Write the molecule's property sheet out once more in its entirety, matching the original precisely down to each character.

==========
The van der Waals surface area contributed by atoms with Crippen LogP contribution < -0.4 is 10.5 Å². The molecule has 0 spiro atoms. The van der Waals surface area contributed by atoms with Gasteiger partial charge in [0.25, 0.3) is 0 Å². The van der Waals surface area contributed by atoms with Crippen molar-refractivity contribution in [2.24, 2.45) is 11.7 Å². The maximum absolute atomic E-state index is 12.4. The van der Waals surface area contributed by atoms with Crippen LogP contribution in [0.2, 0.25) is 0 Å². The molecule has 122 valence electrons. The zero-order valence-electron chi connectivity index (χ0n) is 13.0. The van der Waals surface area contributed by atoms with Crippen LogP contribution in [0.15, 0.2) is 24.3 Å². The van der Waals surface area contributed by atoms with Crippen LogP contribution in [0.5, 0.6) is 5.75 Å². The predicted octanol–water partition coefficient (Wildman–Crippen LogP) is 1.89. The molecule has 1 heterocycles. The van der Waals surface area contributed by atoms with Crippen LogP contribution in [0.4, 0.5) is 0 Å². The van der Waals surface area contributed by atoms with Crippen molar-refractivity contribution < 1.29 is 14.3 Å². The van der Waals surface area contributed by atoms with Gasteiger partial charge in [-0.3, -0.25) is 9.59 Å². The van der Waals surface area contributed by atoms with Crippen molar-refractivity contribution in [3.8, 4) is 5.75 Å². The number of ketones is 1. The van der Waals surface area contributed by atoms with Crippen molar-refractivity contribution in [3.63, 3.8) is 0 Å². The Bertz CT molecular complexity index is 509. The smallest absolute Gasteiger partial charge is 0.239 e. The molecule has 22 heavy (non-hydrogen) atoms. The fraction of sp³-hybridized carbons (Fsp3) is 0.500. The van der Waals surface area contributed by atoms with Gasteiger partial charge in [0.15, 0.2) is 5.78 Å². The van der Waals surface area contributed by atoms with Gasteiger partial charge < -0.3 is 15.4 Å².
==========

The van der Waals surface area contributed by atoms with Crippen LogP contribution < -0.4 is 10.5 Å². The molecule has 0 spiro atoms. The van der Waals surface area contributed by atoms with Gasteiger partial charge in [0.25, 0.3) is 0 Å². The van der Waals surface area contributed by atoms with Crippen molar-refractivity contribution in [2.24, 2.45) is 11.7 Å². The maximum absolute atomic E-state index is 12.4. The van der Waals surface area contributed by atoms with Crippen LogP contribution in [0.2, 0.25) is 0 Å². The molecule has 122 valence electrons. The zero-order valence-electron chi connectivity index (χ0n) is 13.0. The van der Waals surface area contributed by atoms with Crippen LogP contribution in [0.15, 0.2) is 24.3 Å². The van der Waals surface area contributed by atoms with Crippen LogP contribution in [0.5, 0.6) is 5.75 Å². The predicted octanol–water partition coefficient (Wildman–Crippen LogP) is 1.89. The molecule has 1 heterocycles. The van der Waals surface area contributed by atoms with Crippen LogP contribution in [0.4, 0.5) is 0 Å². The van der Waals surface area contributed by atoms with Crippen molar-refractivity contribution < 1.29 is 14.3 Å². The van der Waals surface area contributed by atoms with Gasteiger partial charge in [-0.3, -0.25) is 9.59 Å². The van der Waals surface area contributed by atoms with Crippen molar-refractivity contribution in [3.8, 4) is 5.75 Å². The number of ketones is 1. The van der Waals surface area contributed by atoms with Crippen molar-refractivity contribution in [3.63, 3.8) is 0 Å². The Bertz CT molecular complexity index is 509. The smallest absolute Gasteiger partial charge is 0.239 e. The molecule has 22 heavy (non-hydrogen) atoms. The fraction of sp³-hybridized carbons (Fsp3) is 0.500. The van der Waals surface area contributed by atoms with Gasteiger partial charge in [0.15, 0.2) is 5.78 Å². The van der Waals surface area contributed by atoms with Gasteiger partial charge < -0.3 is 15.4 Å².